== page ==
The Toronto Sun reports:

Ontario will pay mining firm Platinex$5 million to drop lawsuits against the government and a First Nations band and end a long-standing dispute.In exchange for the cash and the royalty stake in any development in the next 25 years, Platinexwill drop its $70-million lawsuit against Ontario and another $10-billion suit against the KitchenuhmaykoosibInninuwugFirst Nation, located on Big Trout Lake, about 600 km north of Thunder Bay. Ontario said it would remove the land in question from staking and mineral exploitation. The lengthy dispute had dragged on for more than a decade and in part led the province to revamp its mining legislation, which hadn’t been amended for more than 100 years. It also saw six members of the KI band including Chief Donny Morris sent to jail for contempt of court in 2008 for blocking Platinex officials from the area of their claim. They were released on appeal and had their sentences reduced to time served.

It is hard to know if this is a story with a happy ending or a sad ending.Is this story a comedy or a tragedy, or simply a tragic-comedy?

Platinex gets five million which is probably less than they would have made had they proceeded to develop the mine. The company says their legal expenses are also to be paid inthe deal.

The local First Nations get peace and will no longer have to defend their claims or go to jail doing so.

The taxpayer, as always, pays for the incompetence of the regulators and bureaucrats that let this happen and drag along to the point of near-physical violence and billion dollar law suites.

The Globe and Mail reports that “The Ontario government has since reformed the province’s mining laws, which it says introduce a new vehicle for addressing disputes.”

However, another report notes “but the portion that would introduce a new mechanism for addressing disputes has not yet been proclaimed into law.”

Certainly new laws are required—and had better be proclaimed into law pretty soon.

Read this link for details of the long and bitter fights that make up this story. This is one of the funnier “incidents:”

Three months ago, a small floatplane circled over Big Trout Lake, a little over 500 kilometers north of Thunder Bay. In the waters below, Donny Morris steered an aluminum skiff into its path, frustrating the plane’s attempts to land. A few dozen members of the nearby community, of which Morris is chief, and a handful of OPP officers, recently arrived by helicopter, watched from the shore. The plane was carrying representatives of Platinex, a Toronto-based exploration company with mining claims adjoining the lake. It never got to land. This is just the latest confrontation in the ongoing conflict between Platinexand the community, KitchenuhmaykoosibInninuwug (Big Trout Lake) first nation.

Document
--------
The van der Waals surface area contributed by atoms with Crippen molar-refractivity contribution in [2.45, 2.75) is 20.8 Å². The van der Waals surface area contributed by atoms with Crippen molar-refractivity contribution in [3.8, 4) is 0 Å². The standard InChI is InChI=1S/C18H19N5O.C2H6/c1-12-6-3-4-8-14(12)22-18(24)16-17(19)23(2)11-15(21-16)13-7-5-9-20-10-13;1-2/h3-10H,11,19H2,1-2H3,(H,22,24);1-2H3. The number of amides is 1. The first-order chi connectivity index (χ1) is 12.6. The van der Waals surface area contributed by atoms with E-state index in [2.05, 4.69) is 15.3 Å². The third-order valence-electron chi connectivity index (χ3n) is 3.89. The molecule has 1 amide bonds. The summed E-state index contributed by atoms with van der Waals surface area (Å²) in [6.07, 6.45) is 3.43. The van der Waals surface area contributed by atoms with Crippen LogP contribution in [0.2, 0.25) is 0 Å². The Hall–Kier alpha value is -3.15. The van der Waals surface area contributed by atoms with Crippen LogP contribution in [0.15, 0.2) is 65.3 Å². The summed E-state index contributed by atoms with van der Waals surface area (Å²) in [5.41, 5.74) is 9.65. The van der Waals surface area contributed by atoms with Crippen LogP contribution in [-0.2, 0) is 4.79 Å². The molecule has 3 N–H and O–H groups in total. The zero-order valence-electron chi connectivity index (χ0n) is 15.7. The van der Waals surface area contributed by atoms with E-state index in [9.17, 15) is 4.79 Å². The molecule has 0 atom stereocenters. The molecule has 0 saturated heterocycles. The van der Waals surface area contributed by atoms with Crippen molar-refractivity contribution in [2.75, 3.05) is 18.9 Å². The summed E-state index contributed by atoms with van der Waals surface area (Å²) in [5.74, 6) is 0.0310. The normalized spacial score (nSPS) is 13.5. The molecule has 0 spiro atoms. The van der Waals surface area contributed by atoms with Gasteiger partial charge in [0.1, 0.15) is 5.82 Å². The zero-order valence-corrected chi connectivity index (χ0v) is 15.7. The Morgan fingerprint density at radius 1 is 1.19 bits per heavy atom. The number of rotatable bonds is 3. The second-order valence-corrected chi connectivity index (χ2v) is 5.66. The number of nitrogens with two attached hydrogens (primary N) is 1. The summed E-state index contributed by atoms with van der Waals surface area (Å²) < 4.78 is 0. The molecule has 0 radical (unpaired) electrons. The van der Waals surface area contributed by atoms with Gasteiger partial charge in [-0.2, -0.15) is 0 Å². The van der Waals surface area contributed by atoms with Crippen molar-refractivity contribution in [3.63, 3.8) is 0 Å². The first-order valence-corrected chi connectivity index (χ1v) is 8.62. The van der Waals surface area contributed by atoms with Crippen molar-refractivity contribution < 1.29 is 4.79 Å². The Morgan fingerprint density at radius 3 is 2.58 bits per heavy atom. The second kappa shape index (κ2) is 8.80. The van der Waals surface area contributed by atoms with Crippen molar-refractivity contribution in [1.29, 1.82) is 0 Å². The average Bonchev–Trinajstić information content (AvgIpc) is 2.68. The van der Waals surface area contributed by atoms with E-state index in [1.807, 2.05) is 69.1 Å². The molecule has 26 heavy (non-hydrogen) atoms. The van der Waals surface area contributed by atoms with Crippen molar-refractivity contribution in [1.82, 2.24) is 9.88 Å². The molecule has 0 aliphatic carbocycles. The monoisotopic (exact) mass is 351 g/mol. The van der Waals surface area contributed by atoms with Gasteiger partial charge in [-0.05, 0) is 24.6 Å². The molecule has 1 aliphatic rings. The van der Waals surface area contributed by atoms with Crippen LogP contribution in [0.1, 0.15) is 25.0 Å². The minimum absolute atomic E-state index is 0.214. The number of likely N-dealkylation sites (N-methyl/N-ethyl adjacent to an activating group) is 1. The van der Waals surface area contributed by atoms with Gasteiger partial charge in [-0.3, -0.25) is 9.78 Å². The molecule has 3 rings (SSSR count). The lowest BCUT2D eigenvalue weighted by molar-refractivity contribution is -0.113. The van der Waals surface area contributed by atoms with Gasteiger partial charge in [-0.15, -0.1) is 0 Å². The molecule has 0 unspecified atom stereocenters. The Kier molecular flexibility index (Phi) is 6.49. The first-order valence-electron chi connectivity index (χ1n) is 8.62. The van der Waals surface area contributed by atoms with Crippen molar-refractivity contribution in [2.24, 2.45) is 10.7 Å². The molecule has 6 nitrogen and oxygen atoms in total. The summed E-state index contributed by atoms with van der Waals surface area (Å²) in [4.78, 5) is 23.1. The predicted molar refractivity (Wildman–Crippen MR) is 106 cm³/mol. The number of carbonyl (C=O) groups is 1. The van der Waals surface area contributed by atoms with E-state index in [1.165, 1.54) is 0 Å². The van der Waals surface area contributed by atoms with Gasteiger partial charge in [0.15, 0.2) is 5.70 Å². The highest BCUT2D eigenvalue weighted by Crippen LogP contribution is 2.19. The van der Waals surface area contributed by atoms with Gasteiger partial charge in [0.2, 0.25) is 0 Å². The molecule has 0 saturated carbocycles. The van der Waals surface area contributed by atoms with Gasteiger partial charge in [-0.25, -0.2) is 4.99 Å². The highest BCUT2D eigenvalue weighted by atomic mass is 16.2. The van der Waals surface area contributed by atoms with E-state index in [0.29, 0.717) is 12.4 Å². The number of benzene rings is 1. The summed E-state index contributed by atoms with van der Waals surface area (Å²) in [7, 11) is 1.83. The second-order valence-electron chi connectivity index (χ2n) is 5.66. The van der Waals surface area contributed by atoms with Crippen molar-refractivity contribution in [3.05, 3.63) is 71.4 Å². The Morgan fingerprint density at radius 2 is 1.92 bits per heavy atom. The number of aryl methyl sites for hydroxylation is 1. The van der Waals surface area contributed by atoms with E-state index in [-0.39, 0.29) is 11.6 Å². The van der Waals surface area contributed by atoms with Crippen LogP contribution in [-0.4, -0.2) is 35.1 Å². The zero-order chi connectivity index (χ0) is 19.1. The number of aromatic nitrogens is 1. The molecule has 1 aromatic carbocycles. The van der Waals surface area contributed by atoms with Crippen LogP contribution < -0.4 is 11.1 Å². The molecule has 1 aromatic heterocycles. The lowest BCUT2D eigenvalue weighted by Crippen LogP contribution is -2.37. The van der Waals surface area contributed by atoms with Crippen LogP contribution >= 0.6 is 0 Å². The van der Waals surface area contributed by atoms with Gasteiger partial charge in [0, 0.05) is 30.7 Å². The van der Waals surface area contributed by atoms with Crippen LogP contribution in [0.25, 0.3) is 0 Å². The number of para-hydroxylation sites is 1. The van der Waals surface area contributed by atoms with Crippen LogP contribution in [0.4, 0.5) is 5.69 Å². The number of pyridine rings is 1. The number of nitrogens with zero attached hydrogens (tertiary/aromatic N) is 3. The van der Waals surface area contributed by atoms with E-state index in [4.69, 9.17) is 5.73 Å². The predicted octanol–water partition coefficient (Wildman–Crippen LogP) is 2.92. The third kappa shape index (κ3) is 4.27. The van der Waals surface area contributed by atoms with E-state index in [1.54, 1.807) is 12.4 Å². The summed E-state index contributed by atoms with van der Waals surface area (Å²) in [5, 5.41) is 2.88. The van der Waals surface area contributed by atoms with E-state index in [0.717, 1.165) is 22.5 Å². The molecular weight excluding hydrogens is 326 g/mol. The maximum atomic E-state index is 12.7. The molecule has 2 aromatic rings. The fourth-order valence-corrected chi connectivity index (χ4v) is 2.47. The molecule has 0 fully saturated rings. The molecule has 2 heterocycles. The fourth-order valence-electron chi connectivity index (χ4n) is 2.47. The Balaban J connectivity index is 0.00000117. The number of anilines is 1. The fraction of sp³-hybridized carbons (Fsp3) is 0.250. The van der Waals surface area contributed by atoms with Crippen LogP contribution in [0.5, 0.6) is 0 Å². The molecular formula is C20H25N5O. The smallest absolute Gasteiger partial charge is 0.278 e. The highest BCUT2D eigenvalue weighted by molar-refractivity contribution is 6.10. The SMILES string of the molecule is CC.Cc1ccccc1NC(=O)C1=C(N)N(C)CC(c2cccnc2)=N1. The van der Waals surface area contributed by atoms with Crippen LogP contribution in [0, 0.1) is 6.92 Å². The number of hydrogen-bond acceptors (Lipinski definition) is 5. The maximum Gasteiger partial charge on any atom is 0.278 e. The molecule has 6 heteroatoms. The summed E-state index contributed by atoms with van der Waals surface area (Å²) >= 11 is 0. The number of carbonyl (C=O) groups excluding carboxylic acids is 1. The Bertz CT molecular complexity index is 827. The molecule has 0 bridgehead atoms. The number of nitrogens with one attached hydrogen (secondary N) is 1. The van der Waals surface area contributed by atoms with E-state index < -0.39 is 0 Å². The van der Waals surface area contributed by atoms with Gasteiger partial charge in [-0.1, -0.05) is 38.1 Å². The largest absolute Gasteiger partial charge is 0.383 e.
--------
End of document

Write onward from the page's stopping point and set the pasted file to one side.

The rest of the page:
I do not know whether to admire the miners at Platinexfor persistence; or to admire the First Nations for courage and endurance. Thinking about it, I suppose I must admire the Platinexlawyers who had the courage to claim billions and fight to settle for millions. I bet their fees are significant—butthe government is paying those–Platinexgets the full five million. Which only goes to show that you need lawyers to settle disputes with the government. Can you imaginethe outcome ofthis case if it had been dealt with in terms of a bill like Bill C-300? Platinex would have gotten nothing.

The only posting I could find that provides commentary and analysis on this case is at this link. I quote some:

Michael Gravelle, Minister of Northern Development, Mines and Forestry: “There’s no question that finding a resolution to this very, very difficult situation brings closure to a chapter in the history of the province is a relief for almost everyone.”

Anna Baggio, director of conservation land-use planning with WildlandsLeague, an environmental group working with the community known as KI: “I am relieved at the settlement, but have mixed feelings about the money Platinex will receive. Nobody likes to see bad behaviour rewarded.”

Christopher Reid, a lawyer representing KI: “The dispute could have been avoided if the government had negotiated a land-use plan with the community. KI never wanted taxpayers to have to pick up the tab for this.”

So for now, there you have it. If you go exploring in Ontario make sure you take your lawyers with you. You may still make a bundle whether you stake or not, and whether you mine or not.Whoever said miners do not like lawyers?